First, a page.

Log in

Not a LexShares investor yet? Sign Up →

Log in

Not a LexShares investor yet? Sign Up →
Join the 20,000+ attorneys who read The Slip Opinion.Learn More
Join the 20,000+ attorneys who read The Slip Opinion.Learn More

Regulations & Trends — Article

What Litigation Funding Disclosure In Delaware May Look Like

Cayse Llorens

Chief Executive Officer

Matthew Oxman

Vice President of Business Development & Investments

This article was first published by Law360 on June 10, 2022.

EXECUTIVE SUMMARY:

  • A standing order issued by Delaware's chief federal judge requires litigants to disclose whether they have received non-recourse funding from a third party.
  • The disclosure requirement, which only applies to cases heard in Chief Judge Colm Connolly’s courtroom, consists of three parts: the identity of the funder; whether the funder's "approval is necessary for litigation or settlement decisions in the action"; and a "brief description of the nature of the financial interest" of the funder.
  • Compared to potentially more intrusive disclosure regimes, the LexShares team believes Judge Connolly's order is unlikely to have onerous effects on litigation finance.

U.S. District Court for the District of Delaware Chief Judge Colm Connolly captured the attention of the litigation finance community this spring when he issued a standing order declaring that any litigant receiving non-recourse funding from a third party must disclose that fact, provided the case is heard in Judge Connolly's courtroom.[1]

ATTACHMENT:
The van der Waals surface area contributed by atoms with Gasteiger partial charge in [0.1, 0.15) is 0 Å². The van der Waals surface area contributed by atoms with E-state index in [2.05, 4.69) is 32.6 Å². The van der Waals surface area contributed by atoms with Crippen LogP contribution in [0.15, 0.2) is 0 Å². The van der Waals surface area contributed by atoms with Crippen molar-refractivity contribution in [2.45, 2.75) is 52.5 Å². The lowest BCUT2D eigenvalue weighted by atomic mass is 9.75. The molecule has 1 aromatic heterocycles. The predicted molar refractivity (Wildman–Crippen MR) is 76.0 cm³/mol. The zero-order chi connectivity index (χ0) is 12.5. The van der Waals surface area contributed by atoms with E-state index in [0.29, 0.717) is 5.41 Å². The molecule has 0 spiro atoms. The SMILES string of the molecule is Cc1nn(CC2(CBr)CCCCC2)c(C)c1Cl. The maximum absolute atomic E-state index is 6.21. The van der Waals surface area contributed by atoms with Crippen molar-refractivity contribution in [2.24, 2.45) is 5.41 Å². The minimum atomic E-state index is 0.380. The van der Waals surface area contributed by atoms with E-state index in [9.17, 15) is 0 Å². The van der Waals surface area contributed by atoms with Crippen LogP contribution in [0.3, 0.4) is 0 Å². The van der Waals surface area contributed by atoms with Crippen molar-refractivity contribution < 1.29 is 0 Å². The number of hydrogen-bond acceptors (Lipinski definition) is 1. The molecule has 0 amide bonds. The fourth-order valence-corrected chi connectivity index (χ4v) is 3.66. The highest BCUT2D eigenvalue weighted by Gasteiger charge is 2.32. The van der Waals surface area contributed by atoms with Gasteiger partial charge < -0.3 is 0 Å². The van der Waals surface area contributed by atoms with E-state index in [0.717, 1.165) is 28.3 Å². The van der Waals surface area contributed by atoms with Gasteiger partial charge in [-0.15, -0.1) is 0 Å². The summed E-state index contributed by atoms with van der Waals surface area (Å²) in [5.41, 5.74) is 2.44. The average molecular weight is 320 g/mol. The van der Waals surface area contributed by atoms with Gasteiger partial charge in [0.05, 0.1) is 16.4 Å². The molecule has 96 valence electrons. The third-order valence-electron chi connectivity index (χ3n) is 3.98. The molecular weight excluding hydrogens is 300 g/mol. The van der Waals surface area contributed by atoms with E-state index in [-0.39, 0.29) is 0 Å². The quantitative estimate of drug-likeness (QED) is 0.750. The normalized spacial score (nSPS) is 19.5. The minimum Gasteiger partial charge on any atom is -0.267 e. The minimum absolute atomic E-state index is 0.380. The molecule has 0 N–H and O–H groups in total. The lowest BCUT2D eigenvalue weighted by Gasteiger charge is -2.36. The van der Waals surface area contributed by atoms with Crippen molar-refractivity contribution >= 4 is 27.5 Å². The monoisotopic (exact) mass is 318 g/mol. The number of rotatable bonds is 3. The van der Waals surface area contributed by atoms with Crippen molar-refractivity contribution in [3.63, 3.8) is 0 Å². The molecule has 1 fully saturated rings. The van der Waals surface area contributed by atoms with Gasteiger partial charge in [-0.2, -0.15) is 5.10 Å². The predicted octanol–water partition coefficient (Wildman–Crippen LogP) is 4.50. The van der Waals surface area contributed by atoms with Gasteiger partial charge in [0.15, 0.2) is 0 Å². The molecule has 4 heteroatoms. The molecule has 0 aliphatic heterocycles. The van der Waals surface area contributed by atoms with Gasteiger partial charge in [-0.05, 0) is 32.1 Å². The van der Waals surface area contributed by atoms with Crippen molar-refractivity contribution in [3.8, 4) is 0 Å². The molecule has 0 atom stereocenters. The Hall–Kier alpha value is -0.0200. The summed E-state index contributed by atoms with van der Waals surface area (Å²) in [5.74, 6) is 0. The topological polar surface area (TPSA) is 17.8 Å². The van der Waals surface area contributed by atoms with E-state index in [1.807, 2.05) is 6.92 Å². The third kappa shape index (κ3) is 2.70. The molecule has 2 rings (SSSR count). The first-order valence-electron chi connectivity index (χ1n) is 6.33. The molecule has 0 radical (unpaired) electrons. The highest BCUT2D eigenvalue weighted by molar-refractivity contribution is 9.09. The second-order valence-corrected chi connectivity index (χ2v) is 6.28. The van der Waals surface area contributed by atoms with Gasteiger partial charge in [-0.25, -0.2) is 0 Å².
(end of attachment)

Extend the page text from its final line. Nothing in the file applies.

At first blush, the April 18 order was unwelcome news for the litigation funding industry and parties that face a resource disadvantage in court.

Like most of our industry peers, we believe the burdens of disclosure generally outweigh the benefits. To see mandatory disclosure take root in Delaware — the default home for major American corporations — is not an ideal development.

But compared to potentially more intrusive disclosure regimes, Judge Connolly's order is unlikely to have onerous effects on litigation finance.

Learn how to ethically advise clients on funding-related matters with our ethics guide for attorneys.

Putting Disclosure Rules in Perspective

Though it is sometimes portrayed as such, disclosure of litigation funding is not a binary choice — it can take various forms.

At the least burdensome end of the spectrum, the funded party might be required to simply reveal the name of the funder in an in-camera setting. At its most intrusive, a disclosure regime could force a claimant to turn over a funding agreement to its adversary, thereby revealing the commercial terms of the arrangement and providing valuable insight into the claimant's ability to withstand a drawn-out litigation battle.

Conceivably, disclosure could include analysis of strengths and weaknesses of the case — after all, a funder's diligence of the proposed claims informs its investment decisions.

However, attorney work-product protections mitigate the risk of these worst-case scenarios. Courts have applied work-product protection to deny unduly invasive discovery requests targeting litigation funding documents, including in Delaware.[2]